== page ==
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Digital transformation isn’t a clean and simple process. There is no one singular path when it comes to implementing digital transformation within a company. No one knows this better than Chris Hsu, who was the EVP and GM of HPE software business. He was also the Chief Operating Officer of Hewlett Packard Enterprise. After HPE sold the software business to Micro Focus, he became the Chief Operating Officer of Micro Focus. Chris joined our COO, Lalit Singh to discuss how companies can lead effective digital transformations in our latest Thought Leader Webinar Series.

Digital transformation marks a radical rethinking of how an organization needs to use  technology, people and processes to fundamentally change business performance, Chris Hsu stresses. “Frankly, in today’s day and age, I think that if you are living in old systems and processes, you will be disrupted.”

Fearful of being outflanked by more nimble competitors, companies are seeking to accelerate innovation, experimenting with new digital services and capabilities to augment existing offerings or to slide into adjacent markets. One of the first things companies should do in embarking on a digital transformation is answer this critical question: What business outcomes do you want to achieve?

Bol College Limited Green 1 Apple Jersey Ducks “It starts with the business outcomes and the new business models you’re going after and working backwards from there,” says Chris Hsu. “There are a number of perspectives to consider including technology, data, and more than anything the people and operational side of the business.”

Companies can follow some key digital transformational tips to affect the kind of change they desire, including:

  • Focus on a clear set of objectives. Whether you’re transforming an existing model or starting from scratch, leaders must reach a consensus on the best path to pursue.
  • Adopt agile execution. Encourage risk taking, enabling even lower-level employees to make decisions, fail fast and learn.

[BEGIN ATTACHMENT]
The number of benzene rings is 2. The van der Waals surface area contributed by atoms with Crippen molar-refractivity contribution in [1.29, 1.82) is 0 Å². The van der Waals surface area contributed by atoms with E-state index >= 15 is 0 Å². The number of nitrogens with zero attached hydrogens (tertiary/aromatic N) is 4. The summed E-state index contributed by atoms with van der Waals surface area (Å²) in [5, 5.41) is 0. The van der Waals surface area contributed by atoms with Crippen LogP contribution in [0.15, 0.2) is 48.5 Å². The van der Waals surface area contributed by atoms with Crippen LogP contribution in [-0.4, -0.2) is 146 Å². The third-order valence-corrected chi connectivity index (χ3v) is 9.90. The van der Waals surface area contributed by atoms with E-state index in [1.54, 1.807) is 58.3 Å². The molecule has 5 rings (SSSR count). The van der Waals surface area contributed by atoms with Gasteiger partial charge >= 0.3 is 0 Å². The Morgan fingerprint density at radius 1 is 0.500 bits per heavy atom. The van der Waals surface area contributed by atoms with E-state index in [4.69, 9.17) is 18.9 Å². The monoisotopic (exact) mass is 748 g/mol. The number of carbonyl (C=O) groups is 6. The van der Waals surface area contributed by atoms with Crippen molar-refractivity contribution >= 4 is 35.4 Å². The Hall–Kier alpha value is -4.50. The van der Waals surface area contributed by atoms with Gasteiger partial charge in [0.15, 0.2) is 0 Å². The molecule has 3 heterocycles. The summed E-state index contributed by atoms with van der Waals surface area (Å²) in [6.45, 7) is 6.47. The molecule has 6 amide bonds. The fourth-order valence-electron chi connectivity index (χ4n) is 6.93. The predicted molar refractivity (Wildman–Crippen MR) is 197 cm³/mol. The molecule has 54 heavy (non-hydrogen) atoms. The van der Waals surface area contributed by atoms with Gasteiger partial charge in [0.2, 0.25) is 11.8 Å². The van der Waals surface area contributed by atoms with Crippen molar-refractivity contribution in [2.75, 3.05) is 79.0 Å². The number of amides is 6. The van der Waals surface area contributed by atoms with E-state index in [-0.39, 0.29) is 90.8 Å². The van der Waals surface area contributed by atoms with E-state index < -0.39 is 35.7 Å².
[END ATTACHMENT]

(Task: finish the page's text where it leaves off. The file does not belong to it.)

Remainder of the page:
• Instill focus. Business leaders must recognize it  is a marathon, not a sprint. And in order to present and to be effective over a long period of time, leaders must be mentally and physically fit so they can focus.

While emerging tech and revamped processes are crucial, having the right skills on staff is essential to any digital transformation.

Software engineers, cloud computing specialists and product managers remain key roles for companies seeking to roll out new products and services. DevOps leaders galvanize software development by merging development with operations, enabling companies to continuously iterate software to speed delivery.

Data scientists and data architects are also in high demand, as companies seek to glean insights out of vast troves of data, and transformations lean increasingly on machine learning and artificial intelligence.

Bol College Limited Green 1 Apple Jersey Ducks Companies can lag in digital transformations for several reasons, a few being poor leadership, disconnects between IT and the business, lagging employee engagement and substandard operations. But, according to Chris Hsu, “I think digital transformation, if you’re doing it correctly, should impact all parts of the organization. Digital transformation has the ability to flatten an organization, and to really start to streamline and remove those manual administrative processes that no one really loves doing, and creates the capacity for more customer-facing interactions,  for more innovation, and fundamentally more building of things.”

This is one webinar, you don’t want to miss. View it here.